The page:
Benjamin Thomas's Reviews > Drop Dead Healthy: One Man's Humble Quest for Bodily Perfection

Drop Dead Healthy by A.J. Jacobs
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really liked it
bookshelves: non-fiction, humor

I’ve become a big fan of AJ Jacobs’ books wherein he describes his experiences when submersing himself in one subject area or another. This is the man who lived an entire year trying to follow the dictates of the bible as much as possible (The Year of Living Biblically: One Man's Humble Quest to Follow the Bible as Literally as Possible) as well as the guy who read the entire Encyclopedia Britannica (The Know-It-All: One Man's Humble Quest to Become the Smartest Person in the World). These objectives are meant to be absurdist, of course, but Mr. Jacobs always manages to convey a lot of interesting information and perspective along with the humor.

This one is no exception. The topic this time is health, a subject that is huge and difficult to boil down into easy-to-digest (pun intended) nuggets. Mr. Jacobs has a plan to become the healthiest person in the world (tongue in cheek) after a two-year span. He divides his experience into individual months, each one devoted to a particular health topic as he adds to his lengthy list of all he needs to do to live a perfectly healthy life. Major chapters cover the stomach (diet), the heart (exercise), the adrenal gland (reduce stress) etc. Other chapters are shorter and cover such things as the feet, the skin, the nose, the eyes, ears, and many more. Safety (or how not to get killed in accidents) also gets its own chapter.

Mr. Jacobs does a lot of research and consults numerous experts, often seeking out the most extreme examples of each point of view. For example, he consults experts on nutrition who vary from those who are low carbs/high protein to those with the opposite approach. In fact, in almost every area of health there appears to be a continuum (like a political spectrum of left vs right) and each individual must decide where they fall on it and how to proceed. One thing I particularly appreciated was Mr. Jacobs’ pointing out the placebo effect. Just because you try a new style of footwear to improve your exercise, doesn’t mean that the small improvement you feel isn’t due to the simple fact that you expect it to improve. I also enjoyed how the author ties the whole book together, using his family as examples, whether it is his eccentric aunt who is obsessed with avoiding germs and toxic household products, or it is his aging grandfather as he approaches death. As always, I really feel for Mr. Jacobs’ wife, Julie, who must put up with his obsessions for months on end, but her sacrifices for my benefit are much appreciated.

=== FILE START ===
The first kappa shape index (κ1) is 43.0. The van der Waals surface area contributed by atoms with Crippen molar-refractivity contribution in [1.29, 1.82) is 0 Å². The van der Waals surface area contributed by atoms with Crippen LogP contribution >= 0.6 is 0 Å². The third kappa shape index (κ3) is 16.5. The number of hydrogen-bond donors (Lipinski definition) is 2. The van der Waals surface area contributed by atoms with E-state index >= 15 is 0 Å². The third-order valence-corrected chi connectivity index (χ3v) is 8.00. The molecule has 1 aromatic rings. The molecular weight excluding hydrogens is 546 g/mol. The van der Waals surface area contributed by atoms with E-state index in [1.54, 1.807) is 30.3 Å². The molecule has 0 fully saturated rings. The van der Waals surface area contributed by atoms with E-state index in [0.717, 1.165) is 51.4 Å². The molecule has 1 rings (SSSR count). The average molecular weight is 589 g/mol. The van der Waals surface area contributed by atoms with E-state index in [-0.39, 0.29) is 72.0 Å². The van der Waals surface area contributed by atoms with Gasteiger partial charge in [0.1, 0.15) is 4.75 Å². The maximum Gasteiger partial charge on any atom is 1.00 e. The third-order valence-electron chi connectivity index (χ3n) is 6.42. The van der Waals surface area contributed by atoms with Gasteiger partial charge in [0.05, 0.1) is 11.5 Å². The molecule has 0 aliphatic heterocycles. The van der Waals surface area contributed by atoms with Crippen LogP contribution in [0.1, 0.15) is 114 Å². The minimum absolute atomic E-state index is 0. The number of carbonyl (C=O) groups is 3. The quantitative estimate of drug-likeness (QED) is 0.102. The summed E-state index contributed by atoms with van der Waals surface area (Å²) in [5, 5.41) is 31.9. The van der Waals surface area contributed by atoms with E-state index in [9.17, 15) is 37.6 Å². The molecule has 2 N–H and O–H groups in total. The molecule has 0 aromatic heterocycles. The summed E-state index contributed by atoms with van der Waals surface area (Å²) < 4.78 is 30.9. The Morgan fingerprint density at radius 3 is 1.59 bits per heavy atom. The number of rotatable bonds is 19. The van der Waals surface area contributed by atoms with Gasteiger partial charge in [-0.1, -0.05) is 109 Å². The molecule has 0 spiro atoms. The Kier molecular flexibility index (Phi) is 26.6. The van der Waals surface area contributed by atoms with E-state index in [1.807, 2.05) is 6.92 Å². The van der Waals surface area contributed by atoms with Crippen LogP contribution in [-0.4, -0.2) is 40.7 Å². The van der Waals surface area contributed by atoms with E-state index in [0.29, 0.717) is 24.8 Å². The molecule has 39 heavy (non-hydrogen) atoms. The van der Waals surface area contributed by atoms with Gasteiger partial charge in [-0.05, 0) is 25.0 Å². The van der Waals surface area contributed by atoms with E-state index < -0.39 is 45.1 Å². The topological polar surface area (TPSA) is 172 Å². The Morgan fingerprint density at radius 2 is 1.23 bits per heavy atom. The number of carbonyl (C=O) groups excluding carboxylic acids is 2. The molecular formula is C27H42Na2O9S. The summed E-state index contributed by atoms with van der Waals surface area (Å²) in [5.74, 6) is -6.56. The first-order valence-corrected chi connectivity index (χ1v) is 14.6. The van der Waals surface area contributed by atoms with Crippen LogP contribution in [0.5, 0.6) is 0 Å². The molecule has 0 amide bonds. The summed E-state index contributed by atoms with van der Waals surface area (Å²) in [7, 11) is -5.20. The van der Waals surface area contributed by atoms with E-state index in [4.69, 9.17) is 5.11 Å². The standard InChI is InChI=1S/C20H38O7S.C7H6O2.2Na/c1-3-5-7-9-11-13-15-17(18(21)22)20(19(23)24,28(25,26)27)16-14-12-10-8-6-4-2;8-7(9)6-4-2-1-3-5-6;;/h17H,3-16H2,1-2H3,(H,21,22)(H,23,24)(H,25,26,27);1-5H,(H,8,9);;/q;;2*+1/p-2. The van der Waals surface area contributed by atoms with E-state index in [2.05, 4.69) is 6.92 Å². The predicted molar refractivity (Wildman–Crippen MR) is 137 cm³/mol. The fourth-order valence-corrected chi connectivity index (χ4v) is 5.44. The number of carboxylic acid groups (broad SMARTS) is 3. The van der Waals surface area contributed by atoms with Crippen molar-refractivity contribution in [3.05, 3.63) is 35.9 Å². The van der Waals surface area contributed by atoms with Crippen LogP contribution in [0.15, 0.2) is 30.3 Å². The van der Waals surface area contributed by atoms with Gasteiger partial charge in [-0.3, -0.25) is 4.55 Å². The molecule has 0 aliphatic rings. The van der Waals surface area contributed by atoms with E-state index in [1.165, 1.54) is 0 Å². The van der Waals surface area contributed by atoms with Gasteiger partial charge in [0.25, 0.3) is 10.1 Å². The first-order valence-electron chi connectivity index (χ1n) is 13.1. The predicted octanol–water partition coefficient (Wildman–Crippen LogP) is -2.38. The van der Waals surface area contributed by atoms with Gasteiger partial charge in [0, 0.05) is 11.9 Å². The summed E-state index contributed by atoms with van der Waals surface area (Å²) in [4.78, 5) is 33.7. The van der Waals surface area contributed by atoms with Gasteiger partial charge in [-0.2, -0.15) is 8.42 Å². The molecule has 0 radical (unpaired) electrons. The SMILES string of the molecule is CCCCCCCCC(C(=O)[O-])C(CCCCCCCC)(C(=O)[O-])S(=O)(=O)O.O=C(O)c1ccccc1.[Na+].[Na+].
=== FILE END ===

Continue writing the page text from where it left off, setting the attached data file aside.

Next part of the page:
The bottom line message to improve health can really be boiled down to five words: eat less, move more, relax. How one does this, of course, is the crux of it all. This book is for informational and entertainment purposes. It’s not meant to be a medical textbook. I’m thankful for that because reading it would not have been nearly as much fun.
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Reading Progress

April 30, 2018 – Started Reading
April 30, 2018 – Shelved
May 2, 2018 – Shelved as: non-fiction
May 2, 2018 – Shelved as: humor
May 2, 2018 – Finished Reading

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